The Mystery of the Haunted Vampire

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Wednesday, January 12, 2005

The Mystery of the Haunted Vampire (Chapter XXII.)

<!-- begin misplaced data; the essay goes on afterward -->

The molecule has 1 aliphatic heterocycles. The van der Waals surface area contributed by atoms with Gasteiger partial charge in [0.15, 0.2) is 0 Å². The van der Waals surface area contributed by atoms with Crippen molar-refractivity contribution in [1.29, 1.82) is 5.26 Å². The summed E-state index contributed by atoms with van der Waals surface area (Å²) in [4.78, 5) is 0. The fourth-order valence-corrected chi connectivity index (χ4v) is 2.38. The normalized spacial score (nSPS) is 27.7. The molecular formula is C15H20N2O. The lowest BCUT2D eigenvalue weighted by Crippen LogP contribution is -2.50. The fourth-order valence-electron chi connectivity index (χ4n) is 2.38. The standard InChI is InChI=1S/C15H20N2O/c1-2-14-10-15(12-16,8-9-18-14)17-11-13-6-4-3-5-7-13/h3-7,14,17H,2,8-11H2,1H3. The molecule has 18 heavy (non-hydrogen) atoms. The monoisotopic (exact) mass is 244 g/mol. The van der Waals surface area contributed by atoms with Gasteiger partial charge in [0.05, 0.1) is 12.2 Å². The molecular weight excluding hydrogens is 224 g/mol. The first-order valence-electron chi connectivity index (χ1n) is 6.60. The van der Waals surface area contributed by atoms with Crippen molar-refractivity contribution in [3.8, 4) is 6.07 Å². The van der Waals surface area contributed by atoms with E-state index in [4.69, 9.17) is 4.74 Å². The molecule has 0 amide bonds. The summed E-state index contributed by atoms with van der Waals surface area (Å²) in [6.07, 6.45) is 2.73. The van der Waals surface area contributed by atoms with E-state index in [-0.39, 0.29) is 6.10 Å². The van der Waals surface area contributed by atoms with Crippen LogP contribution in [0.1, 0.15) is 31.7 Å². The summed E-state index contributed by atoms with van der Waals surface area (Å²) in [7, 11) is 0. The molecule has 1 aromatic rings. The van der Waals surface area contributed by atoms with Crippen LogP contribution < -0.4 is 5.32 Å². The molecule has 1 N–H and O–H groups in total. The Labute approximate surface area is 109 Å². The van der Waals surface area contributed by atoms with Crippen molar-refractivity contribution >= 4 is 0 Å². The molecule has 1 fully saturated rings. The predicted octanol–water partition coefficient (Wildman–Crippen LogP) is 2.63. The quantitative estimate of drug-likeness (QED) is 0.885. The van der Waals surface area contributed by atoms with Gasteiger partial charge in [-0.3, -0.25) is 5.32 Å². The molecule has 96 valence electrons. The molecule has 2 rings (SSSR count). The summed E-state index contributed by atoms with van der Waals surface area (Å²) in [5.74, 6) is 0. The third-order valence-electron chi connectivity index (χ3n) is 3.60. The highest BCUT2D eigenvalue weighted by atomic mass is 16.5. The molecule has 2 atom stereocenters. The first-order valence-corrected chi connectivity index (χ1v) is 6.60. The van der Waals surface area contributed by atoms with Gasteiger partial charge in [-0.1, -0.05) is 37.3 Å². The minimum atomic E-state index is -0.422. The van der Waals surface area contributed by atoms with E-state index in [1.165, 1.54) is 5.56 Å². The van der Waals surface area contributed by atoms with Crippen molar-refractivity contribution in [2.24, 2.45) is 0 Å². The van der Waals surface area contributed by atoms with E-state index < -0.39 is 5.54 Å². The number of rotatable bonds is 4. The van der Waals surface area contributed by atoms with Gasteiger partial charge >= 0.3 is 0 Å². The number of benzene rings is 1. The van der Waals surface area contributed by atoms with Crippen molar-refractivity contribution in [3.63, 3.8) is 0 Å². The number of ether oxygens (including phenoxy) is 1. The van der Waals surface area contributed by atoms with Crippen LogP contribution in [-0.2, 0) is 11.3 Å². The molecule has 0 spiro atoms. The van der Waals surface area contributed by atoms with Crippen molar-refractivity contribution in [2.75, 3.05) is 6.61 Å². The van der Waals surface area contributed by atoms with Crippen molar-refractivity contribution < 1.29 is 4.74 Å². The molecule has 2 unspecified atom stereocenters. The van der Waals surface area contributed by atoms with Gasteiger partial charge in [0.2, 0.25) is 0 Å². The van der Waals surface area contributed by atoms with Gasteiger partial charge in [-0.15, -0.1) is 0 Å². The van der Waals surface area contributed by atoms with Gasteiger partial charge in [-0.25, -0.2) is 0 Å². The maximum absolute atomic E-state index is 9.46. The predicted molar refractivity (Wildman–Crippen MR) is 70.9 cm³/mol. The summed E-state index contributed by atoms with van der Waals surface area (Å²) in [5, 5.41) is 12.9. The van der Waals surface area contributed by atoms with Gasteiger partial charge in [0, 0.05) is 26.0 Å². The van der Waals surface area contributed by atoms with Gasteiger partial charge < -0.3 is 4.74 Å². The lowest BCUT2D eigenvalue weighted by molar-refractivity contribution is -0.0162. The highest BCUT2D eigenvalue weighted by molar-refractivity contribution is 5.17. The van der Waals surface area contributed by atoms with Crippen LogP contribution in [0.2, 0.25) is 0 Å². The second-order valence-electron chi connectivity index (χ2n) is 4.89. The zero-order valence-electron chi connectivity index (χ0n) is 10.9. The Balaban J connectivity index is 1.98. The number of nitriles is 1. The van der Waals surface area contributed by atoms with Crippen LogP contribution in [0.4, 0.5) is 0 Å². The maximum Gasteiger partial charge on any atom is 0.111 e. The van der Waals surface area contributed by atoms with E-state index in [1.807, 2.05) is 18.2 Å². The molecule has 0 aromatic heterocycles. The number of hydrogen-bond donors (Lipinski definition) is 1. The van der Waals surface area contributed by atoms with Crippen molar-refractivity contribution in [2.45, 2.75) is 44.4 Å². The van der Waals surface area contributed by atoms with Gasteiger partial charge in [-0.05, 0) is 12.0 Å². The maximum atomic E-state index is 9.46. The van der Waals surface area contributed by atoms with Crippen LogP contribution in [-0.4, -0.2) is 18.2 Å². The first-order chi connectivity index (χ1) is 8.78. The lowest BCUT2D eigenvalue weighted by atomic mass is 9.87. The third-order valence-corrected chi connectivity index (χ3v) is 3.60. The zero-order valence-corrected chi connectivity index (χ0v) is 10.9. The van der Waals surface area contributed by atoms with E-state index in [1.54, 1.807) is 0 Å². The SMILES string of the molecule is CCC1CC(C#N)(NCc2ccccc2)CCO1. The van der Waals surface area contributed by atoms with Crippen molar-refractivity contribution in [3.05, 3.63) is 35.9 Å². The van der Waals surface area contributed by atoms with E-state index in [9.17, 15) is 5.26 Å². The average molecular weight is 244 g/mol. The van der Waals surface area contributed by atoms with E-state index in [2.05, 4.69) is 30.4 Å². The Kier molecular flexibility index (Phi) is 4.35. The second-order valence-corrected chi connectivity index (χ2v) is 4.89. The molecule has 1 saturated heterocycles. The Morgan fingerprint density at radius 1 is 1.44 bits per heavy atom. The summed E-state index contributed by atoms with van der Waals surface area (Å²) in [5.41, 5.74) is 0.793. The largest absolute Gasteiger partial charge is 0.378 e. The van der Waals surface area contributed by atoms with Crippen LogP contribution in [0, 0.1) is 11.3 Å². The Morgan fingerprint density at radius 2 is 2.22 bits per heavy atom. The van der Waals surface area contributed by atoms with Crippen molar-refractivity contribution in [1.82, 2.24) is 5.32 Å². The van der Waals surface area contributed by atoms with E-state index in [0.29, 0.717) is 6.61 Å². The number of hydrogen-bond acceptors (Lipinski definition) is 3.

Dr. Armitage's Journal. Oct. 23. Onboard a train. - Back to London. Shelley knew of what he wrote: "Hell is a city much like London - a populous and a smoky city." This morning, we sat around the breakfast table in Whitby. I expect that somewhere deep inside the dark recesses of our minds, we knew the headlines were inevitable. Chief Inspector Clive James read a newspaper and his face turned scarlet. "Damn him!" he said. "Who, Chief Inspector?" I asked. James read aloud, his voice rising in anger: "Five mutilated bodies were discovered this morning in a vicious outbreak of violence the likes of which have not been seen in five years since Jack the Ripper terrorized the city. Police Commissioner George Sheppard asked for the public to not panic. ‘We know who is responsible and the culprits will soon be in custody,’ he told reporters." The Chief Inspector’s expression darkened. At that moment he looked as dangerous and murderous as Lucy. "I am certain he knows who is responsible since he is working for them," he growled. "He always was a corrupt bastard and he lies as easily as we breathe. Truth means nothing to him. He carries on about duty and responsibility, yet there has always been an elitist attitude in him that gave lie to his words of public service." "He may not be acting under his own will," I suggested. "He was your friend." "I was wrong," James said. "He is evil. His capacity to betray the very people he swore to protect has always been there. I blinded myself to it because I did not want to see the truth." I handed the London newspaper to Carnacki when he joined us at the breakfast table. The color vanished from his face, making the stitches across his forehead stand out more vividly. "We must decide what to do and act immediately," he said. "I will go wake Lucy." He went upstairs. Albion, Adena and I looked at each other. Anne joined us and James showed her the newspaper. "She went to his room this morning," Albion told us. "He had another nightmare." "Has he told you what is disturbing his sleep?" Anne asked. "No. He won’t speak of it." "I’ll follow," said Adena rising. Jacob frowned. "Where’s she going?" I leaned forward to speak low. "We are worried Lucy is becoming more vampiric each day." "She’s in love with the fellow," Jacob said. "Yes, but that may be deadly for him," I said. Jacob shrugged. "It ain’t living unless it’s dangerous living," he said. I stared in amazement at him. Yet I could not give it too much thought for while we had to worry about the vampire in our midst, we needed her to face the vampires in London. Lucy entered the breakfast room, a black veil over her face and dark glasses hiding her eyes. Carnacki gave us our marching orders. Much as I hate the thought of him being alone with Lucy as the rest of us went in different directions, he was right. We had no other choice. I hope he is safe with her. I distributed the copies of the addresses we had obtained from the law firm. While the others raid the vampire lairs, I will be buried in books. I am to go to the British Library with Jacob to watch over me. With luck, Jacob and I will find information in a manuscript of forgotten lore that will help us defeat Lilith. Later. London. — Walking through the train station gave me the feeling of entering a tomb. We had entered a giant crypt filled with the living though I suspect the dead are here too. Watching. Watching and waiting. Jacob and I joined the flow of humanity out the station and took the Underground to a stop near the British Museum. I made a list of books I wanted and gave it to an acquaintance on the staff. He raised an eyebrow, but brought the books to my table. Jacob sat near me. Though he appeared to read a book in front of him, I could tell he watched the other readers as if he expected them to ambush us at any moment. I lost track of time as I read passages of the Alphabet of Ben Sira. The original, written in the 7th century, claimed Lilith had been Adam’s first wife. She refused to submit to his authority and they quarreled. She fled and gave birth to demons. There was much more about Lilith, but it was not information we needed. I needed to know how to slay her. I searched other books. I glanced up at Jacob. I had worried he would become bored with his inactivity. Instead, he sat with the quiet patience of a hunter, his eyes wary, absorbing all. Carnacki had been right to send Jacob to watch over me. His presence did give me a great feeling of security and I could work without having to keep a nervous eye on the door. I cross-referenced and filled three notebooks and began a fourth. I pored over an English version of a Sanskrit translation from the original Vedic language, Atharva-Veda. I sweated over Nameless Cults, a translation of Friedrich Wilhem Von Junzt’s Unausprechelichen Kulten. I had hopes for Ludvig Prinn’s De Vermis Mysteriis, but I needed more time. And though the books offered tantalizing hints of a world beyond reality, I did not find what I wanted. At last, Jacob interrupted me: "We should be going." I leaned back, my shoulders cramped from hours bent over the books. We made our way to a small hotel near Victoria Station that Carnacki had prepared during our earlier visit, drawing his protective circles under the beds in the rented rooms. The clerk handed us the key and we went up. Jacob sat at a small table across from me, shuffling a deck of cards. "Did you find any answers in the books?" he asked. "Only more questions," I said as I waited for him to deal. "I wish Adena were here. She’s a polyglot, you know." "Is that what it’s called?" Jacob asked. "I don’t hold it against her. My ma’s cousin Edith was one." "Interesting," I said, happy to see a pair of queens in my hand. I tossed the three low cards into the middle and Jacob dealt three more to me. I picked them up. A pair of fours. I upped the ante a shilling. "Her church kicked her out for it," Jacob said, calling my bet. "But Ma said they made a mistake since Edith was the only one who had the time to cook for the church socials and serve on all the committees." "I don’t understand," I said. "You know, Edith not having kids and all," Jacob said. I shook my head in confusion, unable to understand what her language skills had to do with having children. I showed my cards. He held a pair of aces and a slid the money to me. We played several hands before we cut the cards to see who would take the first watch. I won. Jacob yawned and crawled into his bed. As I sit here writing, I envy him. London has become an enormous haunted house. I jump at shadows and the slightest noises in the hall. I remember too well the haunting of Hillingham and I fear the Horror’s return. Why did the entity spare us then? Was it simply curious? Was it awaiting orders? What is it? Where is it? I wish there were someone more knowledgeable to consult about the supernatural. But according to Adena and Carnacki, the most learned experienced men with occult lore are now dead. Lilith prepared well. If Carnacki had been better known, he too probably would have been on Lilith’s list. We are fighting against an enemy beyond our comprehension. I fear it falls upon my research to provide us with guidance. Mr. Carnacki’s story — continued. "Our hiatus in Whitby ended on the morning of the 23rd of October. A London newspaper had reported five people found slain in a manner of such violence that it recalled Jack the Ripper’s murders from five years earlier in 1888. "We had to act. We could not sit back whilst people died. "I decided the best solution was to divide our group into pairs. I feared I was sending my friends to their deaths and I wanted to find the best combinations to give each the greatest chance at survival. "Armitage was to research Lilith and ways to combat the horrific manifestation we had dubbed ‘The Hillingham Horror.’ With him, I sent Jacob. They were to stay at a hotel room we had prepared earlier. It had cost a fortune to hold rooms around London for our use as lairs, but I thought it worth the expense. I had drawn ‘Defensive Circles’ in the rooms and left strict instructions with the managers to stay out. "Chief Inspector James and the reporter, Sean Griffin, were to follow the Police Commissioner. I thought this had the best potential to lead us either to Lilith or at least to her chief lieutenants, particularly if her demon-spawn had acted without her permission with the slayings. Sending James carried increased risk since Commissioner Sheppard knew him. But I needed someone experienced at shadowing a suspect. I sent Griffin with him since there was little chance of his being recognized and it is easier to trail someone if at least two people work together. "That left the rest of us to search 120 addresses for at least 23 vampires. A daunting task as you can imagine. It would be impossible to do in one day and we knew once we began we would be stirring up a monstrous hornets’ nest. "Yet no one in the group hesitated. Not one, I say. I was proud of them. "‘Once more into the breach,’ Armitage said. "We arranged a meeting time and place in London for those of us raiding the vampire lairs to determine the success of our separate efforts and to decide any further courses of action. We arranged to return to Osmotherley after our London raid. Then Armitage, Jacob, the Chief Inspector and Mr. Griffin were sent ahead to London to begin their efforts. "Our farewells were tearful. I wondered who might not make the rendezvous. But we could not wait as people died and Lilith’s scheme came to fruition. "Striking the vampire lairs carried a two-fold purpose. For our initial assaults, we selected the vampire addresses closest to the locations of where the London victims were last seen with the hope that we would slay the vampires responsible for the deaths. "Our other reason for the raids was collecting intelligence on Lilith, her plan and her location. "Now I will tell you chaps something that most of the others did not know. One of our members pulled me aside and suggested that we assassinate Police Commissioner Sheppard. By killing him, the person hoped the Police Commissioner would be replaced with an official who could be persuaded of the danger to London. "At first, the suggestion to assassinate Commissioner Sheppard struck me as abhorrent. But, and I hope you do not hold this against me, I gave the idea considerable thought." Carnacki held up a hand. "No, do not ask. Even at this date I will not say who made the suggestion." "As I was saying, I gave the idea some thought before I responded. ‘At this time, I believe we may be better off with him alive,’ I told the other person. ‘We may learn more from following him than we would gain by killing him.’ "I reminded the person that we had no idea how high up the ranks the conspiracy went. Killing the Commissioner would not benefit us if the Home Secretary also was involved and simply replaced him with another acting on Lilith’s behest. "The person agreed: ‘But at some point we may have no choice.’ "‘Then we will do what needs done,’ I said. "I feared what we had become in our desperation. "I did have one positive sign: Lucy appeared stronger than her earlier venture in the daylight. Our theory that it was a matter of her getting acclimated had been correct. "Whilst she was not at her full strength or comfortable with the sun, Lucy moved about freely though she did not have all of her powers. The legend that vampires cannot change their form — take the shape of a bat or turn noncorporeal — between sunrise and sunset is true. "Those of us in the raiding parties planned to take an overnight sleeper train to London to give us a full day of sunlight for our attacks. By arriving the next day, we also would give Armitage and James time to work before the vampires knew we were back in the city. "Albion sent a letter to his friend in Osmotherley caring for the animals to say that we would be delayed longer than expected. "Adena and I obtained as much holy water as we could from a Whitby church. We stored it in small bottles, but we would need to obtain more in London to sanctify the soil of any coffins we found unoccupied, to render them useless to the vampires. "Adena needed my attention on different matters throughout the day. I believe she was rather more frightened than she let on and wanted the comfort of my presence since I had always been like an older brother. "Albion and Lucy, accompanied by Miss MacKenzie, made a visit to a lonely field surrounded by woods just outside of Whitby where they worked on Lucy’s swordplay. "Though it may seem odd that she had become quite proficient with the weapon in such a short time, it really should not be. "I once witnessed a bout between a skilled collegial pugilist and an untrained, but experienced Navy brawler. The boxer had been a champion at his college, but he proved no match for the sailor. "Technique is important in fencing competition, but true fights rely more on speed and strength and Lucy had both of those in abundance. "Captain Albion did not teach her the finer points of swordplay. He was a veteran soldier and valued brutal aggression over niceties. "Lucy seemed quiet, probably from reflecting on earlier memories of Whitby. When I spoke to her, she murmured, ‘I am fine,’ and decided to enter her coffin to rest before nightfall. "We paid our hotel bill and then boarded the train as the porters loaded Lucy’s crate into the luggage van. "Albion and I had things to discuss and we went ahead to the dining car with the ladies to join us when they could. "Anne arrived and told us Adena was helping Lucy dress for dinner. "‘Let us order without them. They may be some time,’ I said, ravenous with hunger. "He agreed. Our food arrived before Adena and Lucy and we tore into our roast beef. "As I bit into my Yorkshire pudding, a hand smacked the back of my head. ‘Your mother taught you better,’ Adena said. "‘Being famished and kept waiting does not put me in the best disposition,’ I answered haughtily, knowing of course that she was right. "‘Men are walking appetites,’ Lucy said with a pleasant smile. "Albion and I took our seats and resumed eating. "‘They hunger and when not fed their meals on time, they are like lions at the zoo, roaring until their keepers toss in meat,’ Lucy continued. ‘Men have few redeeming qualities when they are well-fed and even fewer when they hunger.’ "‘You sound like Adena,’ I said. For some reason peculiar to women, the two of them found this quite amusing. "After the meal, we found a lonely area in the salon car and spread out a map to further discuss tactics for the next day. We established a rendezvous point for the middle of the day and escape routes if the worst occurred. We tried not to think about what might happen, but the thoughts were inevitably there. "Earlier, Jacob had used a fine-tooth saw to shorten the barrels of two double-barreled shotguns and cut off most of the wood stock. Adena had rigged harnesses for the shotguns for her and Anne to carry them concealed in their parasols. Anne also had Sergeant Walekar’s old service revolver, which she had in her purse. "Lucy had Walekar’s sword, but it was too long to hide inside a parasol. However, she wrapped it in a bolt of fabric to conceal it. "Both Albion and I had our revolvers and daggers. I also carried Inspector Johnstone’s knuckle-duster in a pocket. "In addition, we all had crucifixes — except Lucy, of course — that we wore under our clothing. Even Adena wore one though she said she questioned how blasphemous it made her to wear a cross next to her Star of David. Adena and I also had sticks of chalk, small vials of holy water and other odds and ends in our pockets and valises. "I was surprised we did not clank like knights in armor from carrying so much weaponry and religious paraphernalia. "We turned in to sleep, even Lucy, sent to her coffin — despite her protestations that she was not tired — with the hopes that the rest would help her retain her strength during the day. "I lay in the upper berth. Albion, experienced soldier that he was, fell asleep immediately. I stared at the patterns of shadows on the pressed tin ceiling when the train passed through lighted stations. "I hope I do not sound melodramatic, but I spent the night thinking of the many things I had not yet experienced in life. I thought about what I hoped to accomplish in my profession and the experiments into the supernatural I wanted to conduct. "Still, even with my heavy mind, the motion of the train lulled me to sleep. I was spared the recurring nightmare that had interrupted my sleep the previous two nights and I slept well. "I woke to find Albion shaking my arm. "‘We are here,’ Albion said. ‘What was it Armitage said? Once more into the breach?’ "‘We few, we happy few, although I’ll be happier once I’ve had my coffee,’ I replied. "‘Shakespeare?’ Albion asked. "‘I believe so, old boy,’ I said. "‘I always meant to read more,’ he said to himself. Then he wished me good luck and shook my hand. "I wished him the same and we stepped into the narrow passage. The guard at the other end of the car knocked on doors. "There is something wonderfully peaceful and genteel about a sleeper train sitting in the station with the small noises of people stirring in their compartments and the rumble of other trains idling in the rail yard. "The ladies joined us in the passageway. They wore grim masks on their pale faces. "With a heavy heart, I looked at Adena. I had watched her grow from a child in her frock dress and beribboned curls to a lovely young woman. I thought she should not be here, that none of them should be going into battle. Albion stood next to Adena and Anne, giving them final instructions. They listened, occasionally nodding, their eyes bright with keen intelligence. "Lucy stood beside me, waiting patiently. I wanted to tell them not to go. That Albion and I would be fine on our own. That the danger was too great for them. It was not too late to send them out of London on the next train, anywhere, but away. "Albion turned to me with a questioning look. ‘You should be off. You have much to do.’ "I nodded, the words to send the ladies away still forming. Then Adena and Anne returned my searching gaze with resoluteness. "‘Be careful,’ I said. "‘God be with you, Thomas,’ Adena said. "I turned and walked away, fearing my resolve would break with my heart if I looked back. "We stepped off the train into the chill air of the platform. We sent our baggage by a porter to our hotel in Kensington, and hailed a cab. "‘Where to, Guv’ner?’ the Cabman asked. "‘Highgate Cemetery,’ I answered. "Lucy took my hand on the ride. ‘Is the day troubling you?’ I asked. "‘I am strong enough,’ she replied. "She stared silently out the window from the shadow of the corner of the two-wheeler. There was little for her to see through the thick morning fog. I could not judge her expression behind her veil. I could not see her eyes behind the dark tinted lenses. "I crossed my legs and leaned back, propped my elbow on the leather case beside me and watched her. My life, possibly my soul, depended on her, a woman, a vampire, I had not known a month earlier. ‘Lucy, what are you thinking?’ I asked, as much to determine her mood as to hear the answer. "She spoke in a soft voice without looking towards me. ‘Thomas, what would happen if I should die again? My soul, I mean.’ "‘I do not know, Lucy,’ I said honestly. ‘Armitage and I were not able to find that answer.’ "Lucy turned to me and said, ‘These people walking the streets, going about with their lives, hurrying to work or home or school. They do not know how fortunate they are. If they have made mistakes, if they have regrets, it is not too late for them.’ "I nodded. ‘It may not be too late for you.’ "‘Life is wasted on the living,’ she said. "‘Lucy,’ I said, ‘you do not have to go with me today. You may be risking much more than the others or myself. It is selfish of me to let you risk that.’ "‘Thomas, I want to help. I need to go with you. I must do this.’ "‘What do you mean?’ I asked. "She looked over the top of her glasses at me. Her eyes held a hard, cruel glint. ‘I hope that by fighting on the side of good, I will be considered good,’ she answered. "‘You are good,’ I said. "She shook her head. ‘No, Thomas, I am evil and I am scared. I try not to think about my soul damned to hell, but I do. I imagine my flesh burning and my screams of agony and, yes, devils poking me with sharp pitchforks.’ "Perhaps for five minutes we rode in silence. I wished Rabbi Metzner had been there to talk to her. Maybe he would have answers to her questions. I did not. I could think of no words to comfort her or to set her mind and soul at ease, so I put an arm around her. "‘I do not think about hell all the time,’ she continued. ‘Only when I am frightened.’ "‘Lucy, you were so brave in Whitby coming to our rescue,’ I reminded her. ‘You looked like one of those French paintings of a sword-wielding Liberty storming the Bastille. You dispatched Fletcher with ease, even a certain elan.’ "She perked up. ‘I did,’ she said. ‘And I enjoyed killing him.’ "‘You saved our lives,’ I said. ‘And no matter how dark your nature, you are my friend.’ Dr. Armitage’s Journal. October 24, 7 a.m. London. — Jacob and I made it through the night. For us, it is back to the British Museum today. If all has gone as planned, Carnacki and the others should have arrived this morning. Their task is so daunting, I pray they survive it.